1966 Buddy Shuman 250
|Race 43 of 49 in the 1966 NASCAR Grand National Series season|
|Date||September 9, 1966|
|Official name||Buddy Shuman 250|
|Location||Hickory Speedway, Hickory, North Carolina|
|Course||Permanent racing facility
0.400 mi (0.644 km)
|Distance||250 laps, 100 mi (150 km)|
|Weather||Very hot with temperatures approaching 82 °F (28 °C); wind speeds up to 7 miles per hour (11 km/h)|
|Average speed||76.923 miles per hour (123.796 km/h)|
|Most laps led|
|Driver||David Pearson||Cotton Owens|
|No. 6||David Pearson||Cotton Owens|
|Television in the United States|
The transition to purpose-built racecars began in the early 1960s and occurred gradually over that decade. Changes made to the sport by the late 1960s brought an end to the "strictly stock" vehicles of the 1950s; most of the cars were trailered to events or hauled in by trucks.
Hickory Motor Speedway is a short track located in Hickory, North Carolina. It is one of stock car racing's most storied venues, and is often referred to as the "World's Most Famous Short Track" and the "Birthplace of the NASCAR Stars".
The track first opened in 1951 as a 1⁄2-mile (0.80 km) dirt track. Gwyn Staley won the first race at the speedway and later became the first track champion. Drivers such as Junior Johnson, Ned Jarrett, and Ralph Earnhardt also became track champions in the 1950s, with Earnhardt winning five of them.
In 1953, NASCAR's Grand National Series (later the Monster Energy NASCAR Cup Series) visited the track for the first time. Tim Flock won the first race at the speedway, which became a regular part of the Grand National schedule. After winning his track championship in 1952, Junior Johnson became the most successful Grand National driver at Hickory, winning there seven times.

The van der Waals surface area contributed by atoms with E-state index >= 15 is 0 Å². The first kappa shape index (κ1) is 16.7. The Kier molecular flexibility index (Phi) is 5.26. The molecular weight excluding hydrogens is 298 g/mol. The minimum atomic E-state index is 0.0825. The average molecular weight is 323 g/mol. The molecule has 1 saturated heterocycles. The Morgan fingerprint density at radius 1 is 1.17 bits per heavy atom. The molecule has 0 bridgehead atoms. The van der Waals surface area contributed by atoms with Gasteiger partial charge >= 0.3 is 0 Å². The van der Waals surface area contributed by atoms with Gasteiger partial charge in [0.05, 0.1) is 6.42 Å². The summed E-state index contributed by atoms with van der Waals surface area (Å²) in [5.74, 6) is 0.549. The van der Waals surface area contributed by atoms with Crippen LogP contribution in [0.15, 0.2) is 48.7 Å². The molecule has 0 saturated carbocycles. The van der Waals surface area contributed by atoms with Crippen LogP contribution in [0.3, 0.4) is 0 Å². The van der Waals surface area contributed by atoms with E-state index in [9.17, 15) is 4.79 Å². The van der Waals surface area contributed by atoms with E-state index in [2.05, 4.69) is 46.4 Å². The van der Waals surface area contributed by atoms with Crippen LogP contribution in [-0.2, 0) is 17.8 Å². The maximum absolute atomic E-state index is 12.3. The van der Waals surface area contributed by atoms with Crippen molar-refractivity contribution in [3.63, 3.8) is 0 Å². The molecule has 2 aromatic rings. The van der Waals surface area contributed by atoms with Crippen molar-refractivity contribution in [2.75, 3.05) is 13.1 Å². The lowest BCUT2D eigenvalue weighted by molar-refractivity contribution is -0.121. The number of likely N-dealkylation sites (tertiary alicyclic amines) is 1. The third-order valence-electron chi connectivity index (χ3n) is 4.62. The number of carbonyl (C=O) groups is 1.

The track has been re-configured three times in its history. The track became a 0.4-mile (644 meters) dirt track in 1955, which was paved for the first time during the 1967 season.
From 1949 to 1972, Richard and Lee Petty were the most dominant drivers on any circuit in NASCAR. David Pearson was easily the third most dominant NASCAR driver. Buck Baker and Rex White were considered to be the middle-of-the road competitors in NASCAR from 1949 to 1972. Fonty and Tim Flock along with Herb Thomas, Joe Weatherly, Ned Jarrett and Bobby Isaac were considered to be below-average performers during the early years of NASCAR.
David Pearson managed to defeat Richard Petty by at least one lap; clinching his first NASCAR championship in the process. This would also be the last race until the 1981 Riverside opener that Richard Petty ran a number other than 43.
There were 21 competitors in this race; all of them were American-born males. 250 laps were finished on a dirt oval track in one hour and twenty five minutes. Petty would qualify for the pole position with a top speed of 76.923 miles per hour (123.796 km/h) while the average speed of the race would only be 70.533 miles per hour (113.512 km/h). Darel Dieringer would finish in last place due to an overheating engine on lap 3 out of 250. The entire purse of the race would be a paltry $4,640 ($34,997.50 when adjusted for inflation). Pearson would receive $1,000 of it ($7,542.56 when adjusted for inflation) while Dieringer would collect a meager $100 ($754.26 when adjusted for inflation) along with seven other low-ranked finishers.
Other notable names to make their appearance include Junior Johnson, African-American race car driver Wendell Scott, perennial underdog J.D. McDuffie, and future pace car driver Elmo Langley. A crash would take Junior Johnson out of the race on lap 212. Three changes for first place were made along with five caution flags for a distance of 14 laps.
|1||42||Richard Petty||'66 Plymouth|
|2||6||David Pearson||'65 Dodge|
|3||1||Paul Lewis||'65 Plymouth|
|4||64||Elmo Langley||'64 Ford|
|5||2||Bobby Allison||'65 Chevrolet|
|6||4||John Sears||'64 Ford|
|7||92||Hank Thomas||'64 Ford|
|8||26||Junior Johnson||'66 Ford|
|9||48||James Hylton||'65 Dodge|
|10||87||Buck Baker||'66 Oldsmobile|
Section reference: 
* Driver failed to finish race
Section reference: 
- Start of race: David Pearson started the race with the pole position
- Lap 3: Darel Dieringer's vehicle overheated, causing him to exit the race
- Lap 14: Tom Pistone's vehicle overheated, making him withdraw from the event
- Lap 16: Junior Johnson takes over the lead from David Pearson
- Lap 20: Neil Castles's engine became problematic, ending his day on the track prematurely
- Lap 67: Buddy Baker's vehicle caught on fire, causing him to exit the rave early
- Lap 71: David Pearson takes over the lead from Junior Johnson
- Lap 212: Junior Johnson had a terminal crash, forcing him to withdraw from the race
- Finish: David Pearson was officially declared the winner of the event